Boeing (NYSE:BA) has submitted a proposal to fix the 787 battery issues to the Federal Aviation Administration (FAA). The company now hopes for a quick return of its 787 Dreamliners to flight status. These planes were grounded by the FAA six weeks back after a battery on board of a 787 caught fire at Boston Airport and another 787 was forced to make an emergency landing in Japan due to smoke.
The FAA on its part will likely not rush through the approval of Boeing’s proposal as the issue relates to passenger safety. The agency issued a statement that said, “The safety of the flying public is our top priority and we won’t allow the 787 to return to commercial service until we’re confident that any proposed solution has addressed the battery failure risks.” 
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Boeing on the other hand is facing mounting losses as manufactured 787s are not being delivered to their customers. The company had voluntarily ceased delivery of 787s to airlines with the FAA’s grounding directive that came in mid-January. At present, Boeing has 890 unfilled orders for the 787 Dreamliner.  Prior to the directive, the company was in the process of increasing the production rate of 787s to meet to their huge order backlog.
We currently have a stock price estimate of $82 for Boeing, approximately 5% above its current market price.
Boeing’s proposed solution for 787’s Li-ion battery
Boeing had introduced Li-ion batteries for the first time on any of its aircraft on the 787 in 2007 after getting FAA approval. These batteries which then were known to have fire risks were carefully evaluated by both Boeing and the FAA. But clearly the evaluations proved insufficient as a series of incidents with in-service 787s involved these Li-ion batteries.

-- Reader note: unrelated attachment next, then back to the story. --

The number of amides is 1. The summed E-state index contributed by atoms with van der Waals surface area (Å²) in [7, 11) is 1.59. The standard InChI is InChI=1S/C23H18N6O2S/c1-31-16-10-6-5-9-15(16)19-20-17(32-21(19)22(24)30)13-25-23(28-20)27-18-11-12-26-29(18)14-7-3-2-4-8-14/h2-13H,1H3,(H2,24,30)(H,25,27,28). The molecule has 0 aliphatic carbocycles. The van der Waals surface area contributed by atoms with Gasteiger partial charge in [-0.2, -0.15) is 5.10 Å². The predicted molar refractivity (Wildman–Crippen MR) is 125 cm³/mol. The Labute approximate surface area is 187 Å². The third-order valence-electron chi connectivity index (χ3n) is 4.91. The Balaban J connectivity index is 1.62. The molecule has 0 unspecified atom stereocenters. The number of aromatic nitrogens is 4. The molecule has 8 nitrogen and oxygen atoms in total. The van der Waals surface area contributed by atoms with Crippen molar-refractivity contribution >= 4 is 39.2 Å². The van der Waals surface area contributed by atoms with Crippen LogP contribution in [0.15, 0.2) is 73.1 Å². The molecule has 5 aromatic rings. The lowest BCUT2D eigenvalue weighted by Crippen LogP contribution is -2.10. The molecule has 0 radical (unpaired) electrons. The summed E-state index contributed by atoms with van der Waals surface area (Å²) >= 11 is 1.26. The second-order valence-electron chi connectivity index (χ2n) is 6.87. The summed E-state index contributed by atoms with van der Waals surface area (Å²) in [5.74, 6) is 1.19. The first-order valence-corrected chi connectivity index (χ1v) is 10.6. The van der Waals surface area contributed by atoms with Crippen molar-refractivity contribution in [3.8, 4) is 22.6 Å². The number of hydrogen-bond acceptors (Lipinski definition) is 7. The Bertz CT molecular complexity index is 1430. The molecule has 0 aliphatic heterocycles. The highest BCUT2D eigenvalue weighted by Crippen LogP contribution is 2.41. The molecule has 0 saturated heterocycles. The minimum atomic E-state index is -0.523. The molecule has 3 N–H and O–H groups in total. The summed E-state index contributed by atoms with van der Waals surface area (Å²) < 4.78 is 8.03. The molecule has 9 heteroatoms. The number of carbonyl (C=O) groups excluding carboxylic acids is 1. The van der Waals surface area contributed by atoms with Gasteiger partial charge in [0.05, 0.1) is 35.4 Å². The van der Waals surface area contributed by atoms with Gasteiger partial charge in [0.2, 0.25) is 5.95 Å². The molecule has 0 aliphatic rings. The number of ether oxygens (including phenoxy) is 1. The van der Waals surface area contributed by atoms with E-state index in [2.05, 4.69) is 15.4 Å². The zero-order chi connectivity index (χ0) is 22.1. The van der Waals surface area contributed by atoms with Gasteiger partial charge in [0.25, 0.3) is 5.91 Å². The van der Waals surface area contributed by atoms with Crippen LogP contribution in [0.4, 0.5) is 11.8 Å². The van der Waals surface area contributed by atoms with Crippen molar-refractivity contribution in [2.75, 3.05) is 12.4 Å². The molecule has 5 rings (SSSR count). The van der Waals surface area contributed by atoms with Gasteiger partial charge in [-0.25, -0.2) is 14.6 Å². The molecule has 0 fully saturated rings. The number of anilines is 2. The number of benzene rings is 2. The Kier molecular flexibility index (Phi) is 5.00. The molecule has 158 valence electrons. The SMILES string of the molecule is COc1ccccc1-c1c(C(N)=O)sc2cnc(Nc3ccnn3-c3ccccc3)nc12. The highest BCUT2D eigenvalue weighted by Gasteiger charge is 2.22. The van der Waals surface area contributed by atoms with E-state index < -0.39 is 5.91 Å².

The company has now proposed to introduce insulation between cells in the battery so that overheating in one cell does not get transferred to other cells. In addition, it has proposed to enclose the battery within a stronger stainless steel box which will have an exhaust pipe that will vent smoke or fumes outside the aircraft. It is now up to the FAA to verify and accept these changes, but the agency is not likely to approve these fixes before April.
Losses mount from 787’s grounding
In the meantime, the current operators of the 787 are facing huge losses. All Nippon Airways, which was the launch customer of 787, had received 17 of these planes till January and is suffering from an estimated $1.1 million in losses per day.  Air India, which currently has six 787s, is waiting to fly these planes on the lucrative India-Europe and India-Middle-East routes which is crucial for the financial turnaround of the carrier. Other current 787 operators – Japan Airlines, Ethiopian Airlines, Chile’s LAN Airlines, LOT Polish Airlines, United and Qatar Airways – too are facing losses from not being able to operate these planes. In all, Boeing delivered 49 787s to eight airlines by mid-January.  The company could end up paying compensations to these airlines and others that should have received their 787s by now.
In the first quarter so far, Boeing has been able to deliver only 3 787s compared to 23 787 deliveries in the fourth quarter of 2012.  If the flight status for the 787 is not restored by the end of March, Boeing’s first quarter revenues and profits will be severely impacted.
Additionally, this incident has hurt Boeing’s credibility. The seriousness of the incident can be gauged from the fact that the FAA issued a grounding directive for an aircraft type after nearly 34 years.
Airbus drops Li-ion batteries
Last week Airbus, the primary competitor of Boeing, announced that it will not use Li-ion batteries in its forthcoming Airbus A350 due to issues that caused the grounding of the 787. Instead it will use traditional Nickel-Cadmium batteries that are already in use in Airbus A380 and its other models.Notes:
- Boeing’s porposed Dreamliner Fix Awaits US FAA Analysis, February 23 2013, www.bloomberg.com [↩]
- Boeing’s 787 Orders and deliveries, February 25 2013, www.wikipedia.com [↩] [↩]
- Boeing 787 Groundings, February 25 2013, www.wikipedia.com [↩]
- Boeing’s fourth quarter 2012 deliveries, January 2 2013, www.boeing.com [↩]